Wednesday, November 01, 2006

Sante reviews HPL and Houellebecq

In this week's New York Review of Books, a none-too-generous review of HP Lovecraft's 'Tales' and an English translation of Michel Houellebecq's essay on the recluse of Providence, 'Contre le monde, contre la vie' ('H.P. Lovecraft. Against the world, against life' ). The author of the review is Luc Sante, the title "The Heroic Nerd".

The only truly positive thing Sante has to say about Lovecraft is that he had a flair for names (the names of Cthulhoid daemons, the nomenclature of New England places and people). Houellebecq's essay, perhaps the most interesting thing the French provocateur wrote and one of the most interesting analyses of the father of the cthulhu mythos, is for Sante no more than an 'idealized self-portrait' of Houellebecq.

Sante's article is superficial, and does justice to neither Lovecraft nor Houellebecq.

Houellebecq's analysis of Lovecraft's oeuvre:
  • Lovecraft created a modern-day popular myth, like no other author has. His work is a 'dream generator'. Reading Lovecraft is, for Houellebecq, a ritual. Thus, the use of Lovecrafts tales is very different from the use of traditional literature and it's greatness as a cultural phenomenon cannot be gauged by the criteria that are usually applied to literature. Lovecraft is not a novelist in the traditional sense of the word (with regard to Lovecraft as a mythographer it might be said that the Providence recluse succeeded where the surrealists failed - a good subject for another post).
  • Lovecraft's conception of cosmic horror (or, perhaps more accurately, cosmic nihilism) and misanthropy have given his work a shape unique in world literature. His work agitates against the world and against life. Lovecrafts literature is in this regard uncompromising. His monsters are inhuman, and his worldview inhumane.
  • Lovecraft's descriptions of dream architecture are so powerful and unique, it has become possible to use speak of 'Lovecraftian' as an adjective to describe architecture. It is an architecture of the sacred, as it is based on a living and emotional conception of the world (to which I myself would like to add that Lovecraftian dream architecture is geared towards a Rimbaudian systematic derangement of the senses, and very far removed from Bataille's conception of architecture as delineated in the original Documents, i.e. the expressions of the authority to command and prohibit, geared towards social prudence. Lovecrafts architecture is architecture against architecture).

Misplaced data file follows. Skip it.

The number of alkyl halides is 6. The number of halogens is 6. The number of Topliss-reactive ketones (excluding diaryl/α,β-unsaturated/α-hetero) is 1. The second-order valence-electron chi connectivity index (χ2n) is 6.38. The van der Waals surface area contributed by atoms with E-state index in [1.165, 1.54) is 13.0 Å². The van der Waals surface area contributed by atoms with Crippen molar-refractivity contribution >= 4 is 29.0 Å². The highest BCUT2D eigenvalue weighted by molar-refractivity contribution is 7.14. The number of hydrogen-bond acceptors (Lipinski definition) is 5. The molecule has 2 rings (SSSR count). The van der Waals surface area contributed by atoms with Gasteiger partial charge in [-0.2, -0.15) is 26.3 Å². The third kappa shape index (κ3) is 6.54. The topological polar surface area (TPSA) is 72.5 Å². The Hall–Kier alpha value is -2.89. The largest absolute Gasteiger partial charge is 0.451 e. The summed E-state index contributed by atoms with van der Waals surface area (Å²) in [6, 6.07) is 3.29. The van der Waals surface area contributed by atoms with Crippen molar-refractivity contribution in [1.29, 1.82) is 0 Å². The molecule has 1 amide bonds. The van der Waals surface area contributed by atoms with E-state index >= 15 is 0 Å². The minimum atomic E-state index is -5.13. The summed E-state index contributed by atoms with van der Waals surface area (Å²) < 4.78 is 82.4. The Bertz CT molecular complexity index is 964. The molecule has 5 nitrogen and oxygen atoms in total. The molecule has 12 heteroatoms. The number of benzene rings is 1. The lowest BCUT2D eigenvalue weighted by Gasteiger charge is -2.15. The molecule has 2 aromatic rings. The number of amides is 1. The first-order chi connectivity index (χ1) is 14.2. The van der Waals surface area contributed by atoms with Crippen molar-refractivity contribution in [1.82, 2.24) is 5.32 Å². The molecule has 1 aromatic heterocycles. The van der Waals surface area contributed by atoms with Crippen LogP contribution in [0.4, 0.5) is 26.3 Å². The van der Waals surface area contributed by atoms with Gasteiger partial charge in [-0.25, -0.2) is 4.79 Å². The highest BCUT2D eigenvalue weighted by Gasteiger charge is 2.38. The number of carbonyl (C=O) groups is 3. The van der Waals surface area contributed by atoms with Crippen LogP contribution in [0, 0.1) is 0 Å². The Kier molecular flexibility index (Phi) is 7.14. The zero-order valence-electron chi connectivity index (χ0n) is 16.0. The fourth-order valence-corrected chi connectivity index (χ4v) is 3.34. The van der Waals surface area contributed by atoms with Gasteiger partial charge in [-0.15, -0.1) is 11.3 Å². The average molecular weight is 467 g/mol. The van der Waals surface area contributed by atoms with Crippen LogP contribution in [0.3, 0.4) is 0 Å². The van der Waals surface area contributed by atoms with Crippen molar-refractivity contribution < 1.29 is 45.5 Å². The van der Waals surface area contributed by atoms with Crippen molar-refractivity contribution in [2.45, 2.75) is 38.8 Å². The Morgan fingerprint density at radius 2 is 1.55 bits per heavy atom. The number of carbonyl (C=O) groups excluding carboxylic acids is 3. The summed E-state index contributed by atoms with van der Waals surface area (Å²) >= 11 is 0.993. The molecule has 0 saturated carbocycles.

• More than a writer with a flair for names, Lovecrafts is one of that rare group of novelists who take poetry as their point of departure. His proclamations of the universal presence of evil are beautiful prose poems.
A review of both Lovecrafts tales and Houellebecqs essay which does not at all adress these points and which limits itself to grudgingly acknowledging that Lovecraft has a flair for names, does not deserve to be taken seriously.

To say, as Luc Sante does, that the portrait of Lovecraft in 'HP Lovecraft. Against the world, against life' is an idealized self-portrait of Houellebecq is sheer nonsense:
  • As Houellebecq points out, sex and money play not even the slightest role in Lovecrafts work. Anyone who has read only a single work of fiction by Houellebecq knows that the opposite is true in the Frenchman's novels: these are obscene, and money and social status play a significant role.
  • Other than in Lovecrafts work, the sacred plays no role in Houellebecqs oeuvre.
  • Houellebecqs self-image as put forward in the media is as far from being a puritanic, WASP-aristocratic scholarly recluse as one can get.
  • Lovecraft's life is described by Houellebecq as a role model for those who want to fail at living - hardly an idealizing description.
Thus, the Sante essay is not really worth reading. I'm thinking of buying Joyce Carol Oates essay on Lovecraft, also published in the pages of the New York Review of Books, from that publications website in the hope that Oates essay offers more insight than Sante's.

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